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Posts published in October 2013

Table-clearing

oregon
RANDY STAPILUS / Oregon

UPDATE: Reflecting on the difference between Congress and the Oregon Legislature - well, it's night and day. As for the Oregon Legislature, Governor John Kitzhaber said, "This is what working government and leadership look like, with people from across the state finding balanced solutions to real problems." Washington could learn from Salem. ...

Only a couple of days ago, this Oregon near-miracle was widely described as falling apart: A grand bargain including ideas (tax law changes) Democrats wanted, others (PERS adjustments substantially beyond last session's) sought by Republicans, and other pieces not terribly popular anywhere. Pieces in all, though, much sought after by many.

It was the great white whale of the regular legislation session this year. For months, legislative leaders met with Governor John Kitzhaber, who had proposed something resembling (though not exactly the same as) this in his state of the state address, and it was a revolving exercise in frustration. Repeatedly, the details of a deal that would collect enough votes in both chamber seemed to be just about there; just as repeatedly, it kept falling short.

Kitzhaber did not give up, however, and took his case for a grand bargain on state finances around the state, and into ongoing legislative negotiations. Calling the session was no done deal, and even after it was called reports kept leaking out that it might fall short enough votes, Last weekend, after initial hearings on the pieces (on "legislative concepts") things seemed about to fall apart again.

That they did not this time is remarkable, and it may have some significant political effects down the road.

One involves Kitzhaber, who was the favorite for a fourth term - if he wants it - from the beginning. But success on this special session was thought likely to be a nudge toward another term, and could make him all but impregnable. This PERS/tax deal is - recognizing that the work on taxes and retirement isn't done yet - something sought after for more than a decade, and many people had wondered if it was even possible. Turns out it is. Kitzhaber's third term has been an astonishingly productive gubernatorial term, and the reality of that should not be a hard sell.

Linked to that are two other elements: The removal from the table, as hot political issues, two matters which looked to be big deals on the legislative stump.

Those are the PERS structuring and tax increases that afford more money to the public schools. Republicans were set to go to war on the first, and Democrats on the second. This special session does not remove those topics from discussion, but it takes the heat, and the air, out of them. PERS now has been substantially revised, not as much as many Republicans would like but probably to a point most Oregonians overall would find reasonable. Similarly, attempts to raise taxes on the Democratic side should at least be paused; the largest needs (if not, to be sure, all of them) now are addressed.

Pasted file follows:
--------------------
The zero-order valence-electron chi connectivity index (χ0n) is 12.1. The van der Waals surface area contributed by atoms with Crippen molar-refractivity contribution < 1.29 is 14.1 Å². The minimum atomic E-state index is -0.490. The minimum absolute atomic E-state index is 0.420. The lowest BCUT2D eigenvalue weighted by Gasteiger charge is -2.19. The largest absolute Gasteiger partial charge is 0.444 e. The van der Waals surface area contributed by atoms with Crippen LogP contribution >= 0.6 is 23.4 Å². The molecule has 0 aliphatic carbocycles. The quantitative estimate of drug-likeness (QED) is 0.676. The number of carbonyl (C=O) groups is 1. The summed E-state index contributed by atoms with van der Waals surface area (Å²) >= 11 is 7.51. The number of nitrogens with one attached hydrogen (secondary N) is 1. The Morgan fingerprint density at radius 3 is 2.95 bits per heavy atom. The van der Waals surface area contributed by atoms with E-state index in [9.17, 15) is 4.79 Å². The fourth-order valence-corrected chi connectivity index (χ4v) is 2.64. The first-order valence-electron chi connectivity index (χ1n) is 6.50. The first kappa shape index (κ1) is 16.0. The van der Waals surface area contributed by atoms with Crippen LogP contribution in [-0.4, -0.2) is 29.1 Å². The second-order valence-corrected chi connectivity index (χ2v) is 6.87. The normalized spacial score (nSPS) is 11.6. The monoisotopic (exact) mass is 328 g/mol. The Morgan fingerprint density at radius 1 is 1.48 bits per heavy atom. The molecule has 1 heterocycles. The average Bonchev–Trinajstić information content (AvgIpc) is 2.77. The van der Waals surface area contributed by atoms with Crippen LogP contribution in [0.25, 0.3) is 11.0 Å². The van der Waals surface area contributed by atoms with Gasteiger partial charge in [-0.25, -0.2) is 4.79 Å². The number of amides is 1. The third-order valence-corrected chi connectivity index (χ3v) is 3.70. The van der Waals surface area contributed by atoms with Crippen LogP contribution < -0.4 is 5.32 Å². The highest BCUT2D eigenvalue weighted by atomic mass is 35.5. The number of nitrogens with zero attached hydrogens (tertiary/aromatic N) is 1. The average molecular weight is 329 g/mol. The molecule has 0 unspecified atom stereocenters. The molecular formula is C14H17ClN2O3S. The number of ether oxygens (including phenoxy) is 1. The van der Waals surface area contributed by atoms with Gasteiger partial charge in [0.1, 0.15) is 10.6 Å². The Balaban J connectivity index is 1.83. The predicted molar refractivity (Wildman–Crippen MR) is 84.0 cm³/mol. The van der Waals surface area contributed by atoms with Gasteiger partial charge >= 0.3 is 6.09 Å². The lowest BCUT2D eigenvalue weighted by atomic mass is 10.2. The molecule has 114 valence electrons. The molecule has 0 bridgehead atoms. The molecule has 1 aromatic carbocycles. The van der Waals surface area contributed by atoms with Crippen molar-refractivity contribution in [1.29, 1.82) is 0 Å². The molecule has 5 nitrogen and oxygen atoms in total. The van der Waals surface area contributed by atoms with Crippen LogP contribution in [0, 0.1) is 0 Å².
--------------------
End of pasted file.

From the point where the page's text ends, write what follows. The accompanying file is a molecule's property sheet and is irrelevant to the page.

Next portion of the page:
Oregon is a politically different place than it was a couple of days ago. And 2014 is likely to be different, too, as a result.

Get some experience

rainey BARRETT
RAINEY

 
Second
Thoughts

Having become thoroughly disgusted at the mess in Washington – and believing little – if anything – will change in 2014 – I’ve been trying to find some sort of solutions to our congressional problems. Yep, even here in the old growth, Oregon forest, we try to keep up on current events and even chip in an idea now and then. Now, I’ve got one.

And it’s this. No one – NO ONE – should be allowed to run for any seat in Congress until that person has served at least a full term as a mayor, city councilman or county commissioner. Such political apprenticeships should be an absolute first step for anyone wanting higher office. No exceptions.

Think about it. Few other professions – and that’s what national politics is now – few professions allow someone right off the street to step in at the top without some sort of internship – some special training for the duties about to be undertaken. From medicine to professional sports to banking to flying an airplane – we’ve been conditioned to studying and preparing under supervision before assuming control. Whether it’s a medical residency, minor league ball or ground school – you first learn rudiments of the craft before you get the “license.”

I began thinking along these lines when that goofy Palin woman pranced out of the Alaskan bush with solutions to all our dilemmas. But HER problem was she “knew what she knew” and was supremely confident she didn’t need to know anymore. Half a term as governor and some whispers in her ear from John McCain were all she needed to become “expert” in the heady world of national politics. We all know how that ended. “ Sarah who?” Had she gone back to her days as part time mayor of Wasilla, she might have had some useful backgrounding for higher office. But noooo! She had to start at the top.

I’ve long-believed the most practical, most useful, most important political decisions are made in city halls and county courthouses. From pot holes to zoning issues to drinking water to street lights to prompt fire department response to levying taxes to pay the bills to neighborhood policing to the local jail – it’s all right here at home and it’s all got to be taken care of by local folks. None of this “Potomac living” and “out-of-sight, out-of-mind” mentality so many in Congress quickly adopt. (more…)